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Preparing Your Teen to be Home Alone

Friday, March 18, 2016 8:47 AM

Date night, a quick run to the store, hitting the gym for an hour… there are so many times parents wish they could leave kids at home instead of grabbing a babysitter or bringing everyone along. While most states have different laws, the state of Illinois regulates that legally, a child cannot be left alone until the age of 14. Before your child turns 14, it is important to make sure they are ready to be left alone. How can you tell when they are ready?


Before letting a child stay home alone, Jennifer Schott, MD, Pediatrician at NorthShore, wants parents to remember that every child is different. It is important to understand that while one kid may be ready at age 14 to be left home alone for a few hours, another may not be. And that’s okay.

In order to see if your teen is ready, consider these factors:

  • Maturity level
  • Length of time the child will need to stay at home alone
  • Is the child independent?
  • Are there any other children being left behind? If so, what ages?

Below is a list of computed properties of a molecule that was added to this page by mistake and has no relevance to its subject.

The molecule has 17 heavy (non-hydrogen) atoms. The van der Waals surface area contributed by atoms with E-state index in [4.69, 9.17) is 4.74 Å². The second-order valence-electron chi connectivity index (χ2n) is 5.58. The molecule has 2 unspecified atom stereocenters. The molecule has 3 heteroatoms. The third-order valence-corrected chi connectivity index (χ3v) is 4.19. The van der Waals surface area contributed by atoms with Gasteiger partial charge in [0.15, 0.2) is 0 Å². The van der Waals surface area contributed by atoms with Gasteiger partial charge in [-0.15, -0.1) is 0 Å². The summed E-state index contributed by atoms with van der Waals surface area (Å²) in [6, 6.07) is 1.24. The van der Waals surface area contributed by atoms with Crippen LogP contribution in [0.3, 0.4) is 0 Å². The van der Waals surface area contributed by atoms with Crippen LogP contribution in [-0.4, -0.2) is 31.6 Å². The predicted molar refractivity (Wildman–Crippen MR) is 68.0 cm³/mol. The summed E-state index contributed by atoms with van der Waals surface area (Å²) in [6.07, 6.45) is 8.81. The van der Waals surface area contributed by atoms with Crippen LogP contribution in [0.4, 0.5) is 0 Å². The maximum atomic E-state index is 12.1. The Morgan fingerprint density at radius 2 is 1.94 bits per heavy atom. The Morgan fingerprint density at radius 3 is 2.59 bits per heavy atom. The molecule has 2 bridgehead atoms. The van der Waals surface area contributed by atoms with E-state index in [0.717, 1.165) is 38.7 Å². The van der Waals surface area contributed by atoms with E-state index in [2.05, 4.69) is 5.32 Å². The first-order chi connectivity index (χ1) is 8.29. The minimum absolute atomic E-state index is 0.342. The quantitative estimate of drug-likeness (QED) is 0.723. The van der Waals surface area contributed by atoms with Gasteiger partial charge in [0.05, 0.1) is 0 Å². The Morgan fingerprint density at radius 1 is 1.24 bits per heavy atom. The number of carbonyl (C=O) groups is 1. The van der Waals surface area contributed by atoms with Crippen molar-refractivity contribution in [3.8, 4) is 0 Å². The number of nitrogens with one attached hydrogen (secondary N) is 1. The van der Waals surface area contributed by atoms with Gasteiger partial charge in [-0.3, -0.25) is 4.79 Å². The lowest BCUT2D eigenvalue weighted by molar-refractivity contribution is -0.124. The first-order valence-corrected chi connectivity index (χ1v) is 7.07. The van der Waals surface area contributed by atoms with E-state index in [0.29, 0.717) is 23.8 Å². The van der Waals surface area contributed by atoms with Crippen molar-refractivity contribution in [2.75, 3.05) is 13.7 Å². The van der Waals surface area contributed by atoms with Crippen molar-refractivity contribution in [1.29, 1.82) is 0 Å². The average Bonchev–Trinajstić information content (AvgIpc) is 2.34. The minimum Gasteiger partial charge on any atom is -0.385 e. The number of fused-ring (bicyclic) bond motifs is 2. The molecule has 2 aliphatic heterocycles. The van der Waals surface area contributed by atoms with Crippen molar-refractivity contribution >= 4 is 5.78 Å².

• Safety of the neighborhood
  • Are there neighbors nearby to check on the child, just in case?
  • Does the child want to stay at home alone?
  • Would the child feel safe staying home alone?
  • Does the child know what to do in case of an emergency?

Before parents leave their teen home alone, Dr. Schott suggests going over these steps together:

  • Memorize last name spelling, address and parents’ cell phone numbers.
  • Put together an emergency contact list on the fridge that contains the numbers of local emergency departments, grandparents, neighbors and if possible, the number of where the parents will be.
  • Walk through the house together to go over how to lock the windows and doors and how to close the blinds.
  • Meet with the neighbors beforehand as a family to inform them that your teen will be home alone and ask if they would be around just in case.
  • Designate a “safe house” (with the neighbor’s permission) where your child can run to if he or she is in danger.
  • Prepare easy snacks and meals that do not require the use of an oven or stovetop.

Before leaving your kid home alone at nighttime, practice a few trial runs and slowly build up everyone’s confidence. Start with a few daytime trials – such as a quick run to the grocery store or lunch with a friend – and increase the length of time you’re gone. Do this until both parents and children are comfortable for a night home alone. 

When you first left your kids home alone, how did you prepare them?